The California Supreme Court in Jones v. The Lodge at Torrey Pines Partnership ruled that individuals may not be held personally liable for retaliation claims under the FEHA.
If you read the FEHA, section 12940(h) makes it unlawful for any “employer, labor organization, employment agency, or person” to retaliate against an employee. Read literally, this would appear to impose individual liability on a “person” who retaliates. California intermediate appellate courts have wrestled with the issue for years. However, in a decision split 4 to 3 among the justices, the California Supreme Court has finally decided the matter.
As outlet manager, Jones was responsible for the restaurant, bar, catering and banquet events, and the beverage cart service to golfers on the golf course. In October 2000, The Lodge hired a new beverage director, Jean Weiss. That is when the alleged problems began. Weiss and the kitchen manager developed a habit of telling jokes and making sexual remarks about women and employees known as “cart girls.” They also made fun of Jones’ sexual orientation. Jones complained about this treatment. Jones alleged that Weiss became hostile and threatened to fire Jones if he reported the matter to human resources. Jones did complaint to the HR manager and Weiss subsequently retaliated by writing him up for a laundry list of performance problems. Finally, Jones filed a DFEH complaint, resigned, and sued for sexual orientation discrimination against his employer and for retaliation against his employer and his supervisor, Weiss, individually.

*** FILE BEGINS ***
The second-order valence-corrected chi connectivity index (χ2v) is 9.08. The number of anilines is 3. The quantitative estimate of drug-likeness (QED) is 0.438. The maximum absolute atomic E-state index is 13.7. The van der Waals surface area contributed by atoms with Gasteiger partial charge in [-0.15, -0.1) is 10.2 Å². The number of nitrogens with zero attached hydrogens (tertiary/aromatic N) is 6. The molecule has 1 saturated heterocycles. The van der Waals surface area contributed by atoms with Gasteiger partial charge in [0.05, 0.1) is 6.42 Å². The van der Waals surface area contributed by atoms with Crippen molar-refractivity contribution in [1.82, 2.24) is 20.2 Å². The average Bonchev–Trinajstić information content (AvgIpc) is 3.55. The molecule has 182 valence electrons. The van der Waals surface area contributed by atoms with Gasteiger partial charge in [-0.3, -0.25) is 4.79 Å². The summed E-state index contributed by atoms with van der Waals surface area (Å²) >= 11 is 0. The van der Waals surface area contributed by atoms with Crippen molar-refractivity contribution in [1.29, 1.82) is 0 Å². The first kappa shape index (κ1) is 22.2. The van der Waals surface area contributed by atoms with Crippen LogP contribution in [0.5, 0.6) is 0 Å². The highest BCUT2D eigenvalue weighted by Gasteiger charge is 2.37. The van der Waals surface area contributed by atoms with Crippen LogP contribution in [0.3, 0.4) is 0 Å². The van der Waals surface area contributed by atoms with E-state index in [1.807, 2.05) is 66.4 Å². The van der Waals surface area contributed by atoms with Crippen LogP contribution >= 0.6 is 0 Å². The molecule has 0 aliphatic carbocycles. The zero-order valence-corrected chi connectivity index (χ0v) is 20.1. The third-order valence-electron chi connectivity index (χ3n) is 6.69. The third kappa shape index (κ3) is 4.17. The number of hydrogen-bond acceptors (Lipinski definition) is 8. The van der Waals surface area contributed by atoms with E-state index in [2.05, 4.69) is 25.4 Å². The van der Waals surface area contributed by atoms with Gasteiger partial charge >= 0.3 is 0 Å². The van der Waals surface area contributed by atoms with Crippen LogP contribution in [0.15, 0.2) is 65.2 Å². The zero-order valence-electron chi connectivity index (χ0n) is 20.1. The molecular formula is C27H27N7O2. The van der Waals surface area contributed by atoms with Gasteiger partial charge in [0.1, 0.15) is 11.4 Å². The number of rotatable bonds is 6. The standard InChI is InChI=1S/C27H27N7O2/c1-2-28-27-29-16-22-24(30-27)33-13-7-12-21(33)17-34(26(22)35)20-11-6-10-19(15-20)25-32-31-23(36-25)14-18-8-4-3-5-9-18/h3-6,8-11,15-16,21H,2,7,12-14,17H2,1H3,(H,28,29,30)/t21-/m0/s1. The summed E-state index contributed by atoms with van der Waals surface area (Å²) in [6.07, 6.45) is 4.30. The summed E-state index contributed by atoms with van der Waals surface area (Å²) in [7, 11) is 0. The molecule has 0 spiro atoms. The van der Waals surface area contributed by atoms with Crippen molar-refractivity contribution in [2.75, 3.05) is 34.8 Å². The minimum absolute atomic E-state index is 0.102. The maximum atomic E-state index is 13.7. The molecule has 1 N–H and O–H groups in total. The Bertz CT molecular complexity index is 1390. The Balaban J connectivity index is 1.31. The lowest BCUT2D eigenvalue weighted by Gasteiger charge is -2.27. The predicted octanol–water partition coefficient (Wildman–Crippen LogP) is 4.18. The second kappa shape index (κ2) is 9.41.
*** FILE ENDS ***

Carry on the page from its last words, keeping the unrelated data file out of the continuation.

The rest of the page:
Continue Reading California Supreme Court: No Individual Liability for Retaliation under FEHA: Jones v. The Lodge at Torrey Pines Partnership